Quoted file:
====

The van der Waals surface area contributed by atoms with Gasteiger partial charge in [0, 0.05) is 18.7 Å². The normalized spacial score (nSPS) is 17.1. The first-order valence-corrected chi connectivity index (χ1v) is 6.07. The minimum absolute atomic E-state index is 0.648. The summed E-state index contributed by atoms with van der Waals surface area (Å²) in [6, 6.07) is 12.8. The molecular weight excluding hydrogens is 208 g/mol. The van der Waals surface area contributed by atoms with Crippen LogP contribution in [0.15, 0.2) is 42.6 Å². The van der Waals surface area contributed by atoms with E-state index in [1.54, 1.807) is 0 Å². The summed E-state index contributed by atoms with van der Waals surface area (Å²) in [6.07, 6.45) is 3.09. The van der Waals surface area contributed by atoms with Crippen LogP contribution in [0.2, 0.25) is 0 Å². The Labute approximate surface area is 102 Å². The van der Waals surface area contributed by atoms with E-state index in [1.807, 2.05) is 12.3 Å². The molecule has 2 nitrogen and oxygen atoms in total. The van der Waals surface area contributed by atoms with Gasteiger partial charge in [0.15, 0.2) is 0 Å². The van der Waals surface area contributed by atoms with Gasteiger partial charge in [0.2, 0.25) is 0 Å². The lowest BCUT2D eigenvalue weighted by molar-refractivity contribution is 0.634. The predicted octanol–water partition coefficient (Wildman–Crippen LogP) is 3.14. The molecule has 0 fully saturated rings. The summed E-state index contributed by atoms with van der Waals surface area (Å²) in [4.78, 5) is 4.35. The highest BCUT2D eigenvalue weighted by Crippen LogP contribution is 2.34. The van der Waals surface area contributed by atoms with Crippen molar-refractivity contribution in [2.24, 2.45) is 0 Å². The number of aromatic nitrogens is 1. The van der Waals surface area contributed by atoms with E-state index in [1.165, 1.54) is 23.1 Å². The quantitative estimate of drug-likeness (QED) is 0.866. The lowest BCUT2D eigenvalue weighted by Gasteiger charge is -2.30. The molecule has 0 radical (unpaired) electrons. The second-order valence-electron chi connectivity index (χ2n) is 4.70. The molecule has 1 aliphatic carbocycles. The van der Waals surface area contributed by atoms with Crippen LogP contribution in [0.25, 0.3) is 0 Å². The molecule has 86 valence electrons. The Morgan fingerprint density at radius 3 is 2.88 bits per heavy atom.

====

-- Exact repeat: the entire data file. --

The van der Waals surface area contributed by atoms with Gasteiger partial charge in [0, 0.05) is 18.7 Å². The normalized spacial score (nSPS) is 17.1. The first-order valence-corrected chi connectivity index (χ1v) is 6.07. The minimum absolute atomic E-state index is 0.648. The summed E-state index contributed by atoms with van der Waals surface area (Å²) in [6, 6.07) is 12.8. The molecular weight excluding hydrogens is 208 g/mol. The van der Waals surface area contributed by atoms with Crippen LogP contribution in [0.15, 0.2) is 42.6 Å². The van der Waals surface area contributed by atoms with E-state index in [1.54, 1.807) is 0 Å². The summed E-state index contributed by atoms with van der Waals surface area (Å²) in [6.07, 6.45) is 3.09. The van der Waals surface area contributed by atoms with Crippen LogP contribution in [0.2, 0.25) is 0 Å². The Labute approximate surface area is 102 Å². The van der Waals surface area contributed by atoms with E-state index in [1.807, 2.05) is 12.3 Å². The molecule has 2 nitrogen and oxygen atoms in total. The van der Waals surface area contributed by atoms with Gasteiger partial charge in [0.15, 0.2) is 0 Å². The van der Waals surface area contributed by atoms with Gasteiger partial charge in [0.2, 0.25) is 0 Å². The lowest BCUT2D eigenvalue weighted by molar-refractivity contribution is 0.634. The predicted octanol–water partition coefficient (Wildman–Crippen LogP) is 3.14. The molecule has 0 fully saturated rings. The summed E-state index contributed by atoms with van der Waals surface area (Å²) in [4.78, 5) is 4.35. The highest BCUT2D eigenvalue weighted by Crippen LogP contribution is 2.34. The van der Waals surface area contributed by atoms with Crippen molar-refractivity contribution in [2.24, 2.45) is 0 Å². The number of aromatic nitrogens is 1. The van der Waals surface area contributed by atoms with E-state index in [1.165, 1.54) is 23.1 Å². The quantitative estimate of drug-likeness (QED) is 0.866. The lowest BCUT2D eigenvalue weighted by Gasteiger charge is -2.30. The molecule has 0 radical (unpaired) electrons. The second-order valence-electron chi connectivity index (χ2n) is 4.70. The molecule has 1 aliphatic carbocycles. The van der Waals surface area contributed by atoms with Crippen LogP contribution in [0.25, 0.3) is 0 Å². The molecule has 86 valence electrons. The Morgan fingerprint density at radius 3 is 2.88 bits per heavy atom.